Don’t you just hate it when you are working on a woodworking project, and somewhere along the way you discover that something just isn’t right? You’ve read the instructions and you’ve followed the plans, but for some reason your pieces don’t fit correctly, or your outcome just looks wonky. It makes you just want to pull your hair out and scream. 😉 Well, before you sacrifice your hair, first take a look at the reasons why woodworking projects fail. I bet you will discover that your problem is one of these 7 issues.
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7 Reasons Why Woodworking Projects Fail – #1
If you have never heard the old saying measure twice and cut once, I can’t stress enough how important that this rule is. In fact, I suggest measuring an additional 3rd time, just to be sure. Believe it or not, the biggest mistake that occurs in woodworking projects is inaccurate measurements.
Some of the other measurement mistakes that I have seen in the past (besides failing to recheck for accuracy) are failing to mark the measurement. Don’t try to wing it. Lay the measuring tape out and clearly mark the spot or line.
And never alter your tape measurer’s end hook. I have seen people remove or try to tighten down the end hook because they think it is somehow too loose or defective. Don’t do that. A tape measurer is made so that the 1st inch is short changed the thickness of that hook. That means that when you pull a tape measure tight by the hook, the hook extends out so that the beginning of the inch begins from the outer edge of the wood. When you push the hook against an object, the hook itself is the exact thickness that is required to make up the missing difference. So, you should never try to tighten, loosen or remove the end hook. That looseness is intentional.
If your tape measurer has lost its hook or the play had become overly worn, it is time to buy a new one. There are a lot of options out there. I personally have 7 or 8 tape measures, but my favorite is my Stanley Fat Max.*
7 Reasons Why Woodworking Projects Fail – #2
Not getting exact cuts can throw off a project by anywhere from a minuscule amount to enough to cause that wonky look I mentioned before. Generally, a woodworking project will call for multiple pieces to have the exact same measurements – such as 4 legs needing to be the same length, or the tops and bottoms of a cabinet needing to be identical. If they are not cut to the exact lengths, the outcome could be a wobbly table or a crooked shelf. One solution is to cut all the pieces as a unit (shown above). However, this is not possible for most projects.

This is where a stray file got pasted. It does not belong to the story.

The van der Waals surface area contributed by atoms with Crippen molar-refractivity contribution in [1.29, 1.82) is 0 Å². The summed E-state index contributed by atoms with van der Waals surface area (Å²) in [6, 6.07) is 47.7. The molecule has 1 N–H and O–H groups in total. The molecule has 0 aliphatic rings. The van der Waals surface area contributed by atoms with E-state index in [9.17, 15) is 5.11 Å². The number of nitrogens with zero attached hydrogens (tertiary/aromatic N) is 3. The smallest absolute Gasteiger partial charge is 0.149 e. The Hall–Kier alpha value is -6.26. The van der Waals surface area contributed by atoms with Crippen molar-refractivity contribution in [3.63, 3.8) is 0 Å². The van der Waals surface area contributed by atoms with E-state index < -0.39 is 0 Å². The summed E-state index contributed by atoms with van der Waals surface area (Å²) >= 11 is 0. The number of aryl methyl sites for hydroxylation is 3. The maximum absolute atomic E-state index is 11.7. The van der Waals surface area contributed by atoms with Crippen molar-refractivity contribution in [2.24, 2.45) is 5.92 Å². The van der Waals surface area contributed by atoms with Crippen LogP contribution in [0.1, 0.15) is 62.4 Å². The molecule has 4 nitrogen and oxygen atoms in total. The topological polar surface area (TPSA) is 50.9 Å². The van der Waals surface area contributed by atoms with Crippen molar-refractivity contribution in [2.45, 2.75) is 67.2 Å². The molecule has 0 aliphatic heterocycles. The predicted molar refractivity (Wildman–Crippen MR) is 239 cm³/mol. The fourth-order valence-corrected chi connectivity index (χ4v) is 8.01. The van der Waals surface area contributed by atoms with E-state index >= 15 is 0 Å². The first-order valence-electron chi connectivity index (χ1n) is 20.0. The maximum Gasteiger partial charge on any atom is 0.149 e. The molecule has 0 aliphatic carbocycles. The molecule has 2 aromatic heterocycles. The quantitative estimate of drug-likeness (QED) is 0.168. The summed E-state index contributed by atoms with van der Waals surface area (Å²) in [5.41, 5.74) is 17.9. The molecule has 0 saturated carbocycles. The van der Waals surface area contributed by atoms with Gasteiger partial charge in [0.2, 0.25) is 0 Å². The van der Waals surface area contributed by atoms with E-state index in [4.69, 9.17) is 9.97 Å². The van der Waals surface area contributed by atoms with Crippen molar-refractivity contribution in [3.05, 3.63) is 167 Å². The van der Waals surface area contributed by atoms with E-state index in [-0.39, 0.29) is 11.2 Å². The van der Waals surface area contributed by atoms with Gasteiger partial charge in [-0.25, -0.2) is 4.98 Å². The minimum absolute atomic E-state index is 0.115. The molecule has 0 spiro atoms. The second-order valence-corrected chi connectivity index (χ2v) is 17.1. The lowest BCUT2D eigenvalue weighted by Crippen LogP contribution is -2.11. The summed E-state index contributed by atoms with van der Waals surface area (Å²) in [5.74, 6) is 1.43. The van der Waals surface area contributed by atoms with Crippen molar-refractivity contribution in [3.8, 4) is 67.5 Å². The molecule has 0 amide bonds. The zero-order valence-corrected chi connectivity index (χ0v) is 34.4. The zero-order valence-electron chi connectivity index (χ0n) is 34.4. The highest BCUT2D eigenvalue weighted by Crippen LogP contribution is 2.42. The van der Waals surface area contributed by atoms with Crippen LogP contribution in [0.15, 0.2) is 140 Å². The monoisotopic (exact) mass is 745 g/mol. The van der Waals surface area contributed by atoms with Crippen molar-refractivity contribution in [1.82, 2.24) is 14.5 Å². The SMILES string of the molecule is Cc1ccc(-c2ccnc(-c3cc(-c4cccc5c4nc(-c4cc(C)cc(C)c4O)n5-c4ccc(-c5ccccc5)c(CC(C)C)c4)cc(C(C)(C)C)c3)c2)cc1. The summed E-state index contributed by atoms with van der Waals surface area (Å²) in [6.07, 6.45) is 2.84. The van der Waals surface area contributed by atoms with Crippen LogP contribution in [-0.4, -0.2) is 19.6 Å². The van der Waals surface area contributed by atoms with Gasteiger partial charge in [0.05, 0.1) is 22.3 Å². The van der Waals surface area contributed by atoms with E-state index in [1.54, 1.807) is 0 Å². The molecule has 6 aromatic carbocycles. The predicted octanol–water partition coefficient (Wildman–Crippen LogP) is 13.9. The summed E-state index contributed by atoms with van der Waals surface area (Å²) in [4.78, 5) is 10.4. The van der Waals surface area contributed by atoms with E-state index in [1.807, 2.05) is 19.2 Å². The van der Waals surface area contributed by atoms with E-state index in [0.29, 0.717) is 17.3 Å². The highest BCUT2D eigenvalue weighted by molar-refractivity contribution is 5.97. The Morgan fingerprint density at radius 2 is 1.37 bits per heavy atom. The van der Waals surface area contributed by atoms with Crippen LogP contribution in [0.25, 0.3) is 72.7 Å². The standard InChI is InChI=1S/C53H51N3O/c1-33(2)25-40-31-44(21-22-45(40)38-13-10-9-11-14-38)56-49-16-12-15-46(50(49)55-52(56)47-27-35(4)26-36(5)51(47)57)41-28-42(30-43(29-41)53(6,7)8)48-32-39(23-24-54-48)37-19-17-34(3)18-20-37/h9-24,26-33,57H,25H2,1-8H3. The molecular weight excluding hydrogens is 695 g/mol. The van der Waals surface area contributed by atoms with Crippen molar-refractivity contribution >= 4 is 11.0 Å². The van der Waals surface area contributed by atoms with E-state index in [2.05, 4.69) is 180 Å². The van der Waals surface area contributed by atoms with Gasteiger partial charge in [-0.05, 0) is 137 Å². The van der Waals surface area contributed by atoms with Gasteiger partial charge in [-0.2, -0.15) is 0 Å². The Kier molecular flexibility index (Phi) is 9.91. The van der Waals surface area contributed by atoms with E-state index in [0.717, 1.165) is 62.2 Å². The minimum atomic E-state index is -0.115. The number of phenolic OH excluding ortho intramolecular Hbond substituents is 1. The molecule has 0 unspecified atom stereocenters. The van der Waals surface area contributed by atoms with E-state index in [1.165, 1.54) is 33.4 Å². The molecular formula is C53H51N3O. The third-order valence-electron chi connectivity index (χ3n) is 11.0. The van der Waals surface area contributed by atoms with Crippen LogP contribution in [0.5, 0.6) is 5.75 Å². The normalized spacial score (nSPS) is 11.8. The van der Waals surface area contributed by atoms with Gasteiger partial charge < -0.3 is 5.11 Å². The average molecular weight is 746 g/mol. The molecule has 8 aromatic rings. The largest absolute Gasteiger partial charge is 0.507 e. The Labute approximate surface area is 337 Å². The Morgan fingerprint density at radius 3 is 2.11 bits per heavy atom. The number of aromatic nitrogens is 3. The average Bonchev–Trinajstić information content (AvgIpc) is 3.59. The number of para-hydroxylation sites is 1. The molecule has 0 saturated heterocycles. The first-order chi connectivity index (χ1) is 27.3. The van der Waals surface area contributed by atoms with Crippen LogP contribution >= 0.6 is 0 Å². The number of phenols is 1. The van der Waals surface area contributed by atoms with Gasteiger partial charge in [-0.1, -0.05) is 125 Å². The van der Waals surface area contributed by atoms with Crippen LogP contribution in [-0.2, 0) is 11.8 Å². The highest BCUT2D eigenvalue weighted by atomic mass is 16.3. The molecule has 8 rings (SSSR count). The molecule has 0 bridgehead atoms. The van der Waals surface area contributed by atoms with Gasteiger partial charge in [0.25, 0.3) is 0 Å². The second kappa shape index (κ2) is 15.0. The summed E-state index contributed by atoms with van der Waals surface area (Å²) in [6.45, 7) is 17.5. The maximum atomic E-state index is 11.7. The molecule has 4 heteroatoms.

A better solution is to use a stop – like this one that I have from Rockler* for my miter saw table. If you don’t want to purchase a stop, you can alway make one. Really, all you need is something that is square and level that can be locked in place to guide you with your cut. The way that this one works is that you slide it to the correct length along the track, then flip it down and lock it in place. Then, I can just line my wood up against the stop for each cut. This gives me precise cuts every time.
7 Reasons Why Woodworking Projects Fail – #3
Regardless of what type of saw that you use to cut your wood, if the blades are not aligned properly the results will not be accurate. What you will end up with is a cut that is slightly angled. You may not even be able to see it with your eyes, but when it comes time to assemble your pieces, it can cause them to not have a nice fit at best, or worse, it will completely throw the whole thing out of whack.
To check your table saw, raise the blade as high as it will go. Then, use a combination square to test the alignment (shown above). The blade should be at a perfect 90 degrees from the table. If not, make adjustment until it is accurate. The only reason for an angle is when you intentionally set the blade to cut on an angle. I suggest checking your blade alignment periodically.
Just as a table saw needs to be tested for alignment, your miter saw should be tested as well. I like to use my speed square* because it is just the right size to fit against the blade. The combination square is either too long to fit against the blade (ruler side up) or too short against the blade (guide side up).